The effects of pond drying on growth history were estimated by raising larvae in a factorial experiment manipulating food level, larval density and pond duration under field conditions. Eight experimental ponds were established in the field near the natural ponds. Ponds were roughly oval with surface dimensions of 0.9×1.4 m tapering 0.5×0.8 m at the bottom. The substrate of the study site is silt, so the primary cause of water loss is evaporation and pond duration, therefore, depends on initial water depth which is an indirect way of controlling pond duration. Ponds either 35-65 cm deep were made resembling the minimal and maximal initial depth of the natural ponds respectively, the advantage is that these experimental ponds dry exactly as do natural ponds, All the experimental ponds were filled with rainwater from a neighboring pool.

The experiment employed a factorial design with two levels of population density (100 or 200 individual), two levels of food (15 or 30 g of boiled spinach day) and two levels of pond duration with initial depth either 35 or 65 cm (Fig. 2). In the first 4 treatments (shallow pondewitteinitial depth - 35 cre). two ponds were allocated with 100 B. vindis tadpoles (low density) received daily either 15 g foed supplement (low level) or 30 g food supplement (high level) arid either two allocated with 200 B. virides tadpoles (high density) received daily either low food level or high food level. Other four treatments were similar to the above cited condition; of food level and population density but deep ponds (initial depth - 65 cm were used. The tadpoles for the above cited experiment were collected from same natural ponds after three days of oviposition and distributed an the same day, when all tadpoles were at stage 44 in which the beginning of feeding takes place. This stage of development is exactly as in the natural ponds, The experimental ponds were visited daily to measure the changes in maximum depth, water temperature (as in natural ponds) and to record when each pond dried. Metamorphosing individuals in different experiments were collected from the ponds as soon as fore legs appeared. These were transferred to separate plastic boxes lined with damp tissue paper to complete metamorphosis. When the tail was fully disappeared, the snout-vent length were measured. Survival and percent metamorphosis was also determined. Larval survival is the proportion of the original stock of tadpoles that remained alive or had metamorphosed at the time of pond drying. Percent metamorphosis is the proportion of the original stalk that metamorphosed.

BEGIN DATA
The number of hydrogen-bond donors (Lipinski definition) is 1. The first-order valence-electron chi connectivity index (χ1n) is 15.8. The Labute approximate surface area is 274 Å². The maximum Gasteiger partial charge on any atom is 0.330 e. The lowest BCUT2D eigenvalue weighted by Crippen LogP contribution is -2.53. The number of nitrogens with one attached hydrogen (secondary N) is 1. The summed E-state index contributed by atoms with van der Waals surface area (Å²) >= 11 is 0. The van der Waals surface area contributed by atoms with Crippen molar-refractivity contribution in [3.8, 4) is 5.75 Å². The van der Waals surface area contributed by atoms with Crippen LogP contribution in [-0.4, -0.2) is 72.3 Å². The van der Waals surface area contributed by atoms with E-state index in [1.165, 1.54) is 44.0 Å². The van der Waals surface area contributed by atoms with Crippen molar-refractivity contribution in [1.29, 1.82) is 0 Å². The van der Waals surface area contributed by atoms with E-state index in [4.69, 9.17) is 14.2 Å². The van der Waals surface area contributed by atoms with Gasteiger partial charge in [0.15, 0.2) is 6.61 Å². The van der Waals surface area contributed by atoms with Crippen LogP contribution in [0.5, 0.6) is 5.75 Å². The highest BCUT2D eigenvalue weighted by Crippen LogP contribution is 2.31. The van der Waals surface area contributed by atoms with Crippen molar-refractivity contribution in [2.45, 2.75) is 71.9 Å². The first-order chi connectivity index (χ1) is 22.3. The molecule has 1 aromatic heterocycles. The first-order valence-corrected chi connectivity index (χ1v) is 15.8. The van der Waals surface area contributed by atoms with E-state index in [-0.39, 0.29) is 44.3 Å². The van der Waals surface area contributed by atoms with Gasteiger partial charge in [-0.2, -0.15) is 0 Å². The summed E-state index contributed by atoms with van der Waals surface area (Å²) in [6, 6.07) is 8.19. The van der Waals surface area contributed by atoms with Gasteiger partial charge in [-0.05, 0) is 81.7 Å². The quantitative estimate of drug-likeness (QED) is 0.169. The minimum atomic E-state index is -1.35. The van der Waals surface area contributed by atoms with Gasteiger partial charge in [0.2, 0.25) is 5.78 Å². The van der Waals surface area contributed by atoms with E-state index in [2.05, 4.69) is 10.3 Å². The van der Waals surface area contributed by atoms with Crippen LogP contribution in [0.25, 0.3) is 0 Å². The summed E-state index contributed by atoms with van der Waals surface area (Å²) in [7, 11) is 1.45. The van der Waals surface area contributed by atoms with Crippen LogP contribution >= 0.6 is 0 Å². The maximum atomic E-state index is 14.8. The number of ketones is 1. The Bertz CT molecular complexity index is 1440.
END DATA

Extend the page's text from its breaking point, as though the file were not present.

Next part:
Analysis of variance of body length of metamorphs and length of larval period together with pond duration were performed by two-way ANOVA according to Green (1978). The effects of population density, food level, and pond duration and interactions between them on larval period and size at metamorphosis were also performed by F-ratio test according to Sokal and Rohlf (1981). If significant changes were indicated, levels of significance were inferred at p<0.01. The study were conducted from December, 1999 to the end of April, 2000.


Field observations indicated that the amounts of monthly precipitation were net equally throughout the rainy cold season. Most of the rainfall occurs during January and February. The ponds were refilled completely after each rainfall as soon as adults emerged from hibernation in late winter. This was shortly followed by short breeding period and spawning until larvae were free swimming.

The developmental duration in natural ponds depended, in part, on pond duration and the variation in pond duration was primarily depended on initial depth. The data presented in Table 1, reveals that the pond duration ranged from 22 to 34 day. Tadpoles in shorter duration ponds metamorphosed earlier, on average, than tadpoles in longer duration ponds. The first appearance of rnetarnorphs was also earlier in shorter duration ponds. In natural ponds, tadpoles were able to metamorphose generally between 9.8 to 11.8 mm with the larval period ranged from 21.1 to 31.8 day (Table 1).

The correlation between size of tadpoles at metamorphosis and larval period was positive correlation but not significant (p>0.05). On the other hand, water temperature (surface and bottom) of natural ponds was increased as ponds dries (Fig. 3).

Table 1: